How can we design our schools to better support our people and enrich our sense of community? Indesign Editor, Alice Blackwood, talks education and urbanism in 2021.
June 25th, 2021
If you’re a committed follower of Indesign, then you’ll have noticed the last three months we’ve devoted ourselves to tracing the rapidly evolving shifts in workplace design. As we fast approach 8 July and the release of Indesign #84, we’re shifting gears to focus on one of my favourite topics – education design. But not just any style of education design, this year it’s all about ‘education and urbanism’.
We’ve long been preoccupied with the influence of digital technology, and agile working styles, on modern educational spaces. You may recall Leanne Amodeo’s article for Indesign on early learning spaces for digital natives (2019) or her more recent piece on Collaboration For The Future (2020) featuring MLC Senior School by BVN). It’s all still so relevant, it’s just that the conversation has shifted.
MLC Senior Centre by BVN, photo by Ben Guthrie
In 2021, I feel the emphasis on people and community has become incredibly important to us, and never more-so than in the design of our education buildings and precincts. Over the next few months we’ll be looking beyond the dynamics of teaching and learning environments, and expanding our viewpoint to consider the role of our schools and universities in building social capital within our towns and cities.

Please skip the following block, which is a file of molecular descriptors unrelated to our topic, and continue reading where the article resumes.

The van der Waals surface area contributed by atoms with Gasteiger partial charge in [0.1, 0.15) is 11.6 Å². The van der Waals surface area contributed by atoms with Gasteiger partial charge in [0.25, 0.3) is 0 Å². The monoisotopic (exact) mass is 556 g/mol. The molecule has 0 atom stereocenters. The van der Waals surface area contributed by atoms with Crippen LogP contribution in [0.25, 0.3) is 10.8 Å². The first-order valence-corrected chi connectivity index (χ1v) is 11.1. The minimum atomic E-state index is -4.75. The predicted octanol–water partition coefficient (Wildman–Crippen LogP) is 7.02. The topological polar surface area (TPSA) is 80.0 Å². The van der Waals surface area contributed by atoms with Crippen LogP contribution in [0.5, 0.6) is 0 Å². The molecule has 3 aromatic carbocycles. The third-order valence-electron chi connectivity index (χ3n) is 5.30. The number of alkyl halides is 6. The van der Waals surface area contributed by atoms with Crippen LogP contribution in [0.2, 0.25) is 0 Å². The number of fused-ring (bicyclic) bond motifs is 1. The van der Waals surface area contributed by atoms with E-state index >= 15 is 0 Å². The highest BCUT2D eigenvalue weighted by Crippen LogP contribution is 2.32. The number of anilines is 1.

A couple of great cases in point quickly come to mind. Featured in Issue #84 and shortlisted for the INDE.Awards, Docklands Primary School by Cox Architecture rethinks the role of the school in the urban environment. The Docklands is unfortunately best known for being the inhospitable add-on to Melbourne’s bustling CBD. This new primary school isn’t afraid to broach it windy, hard-planed surrounds through the terraced design of its buildings, nor pull the surrounding community in close through a ‘verdant haven’ of amenity and ‘rich learning terrain’.
Docklands Primary School by Cox Architecture, photo by Peter Clarke
There’s also the INDE.Awards shortlisted Hayman Theatre Upgrade by With_Architecture Studio in WA. This project puts arts and performance spaces at the centre of Curtin University’s ‘historic heart’. It’s a major drawcard for new students, external performances (particularly via local festivals), and modernises both accessibility and amenity, housing the state’s first gender neutral toilets.
So many great projects out there, but they’d be nothing without the people involved. Each quarter we invite leading practitioners to contribute thought-leadership pieces on the areas for which they are most passionate. To give you an idea of what’s coming up, I’ll share a small excerpt from Mark van den Enden, Architectus national education sector leader.
Hayman Theatre Upgrade at Curtin University by With_Architecture Studio, photo by Douglas Mark Black
He writes: “Islands no more, [schools] play a critical role in new suburbs by establishing a community’s identity. Rather than keeping the public out, schools have increasingly invited it in, creating connections that extend well beyond the learners’ school years to act as the glue and connective tissue of communities by building enduring connections.
“This made me think: what are the components of a modern school?”
Well, we’ll soon find out.
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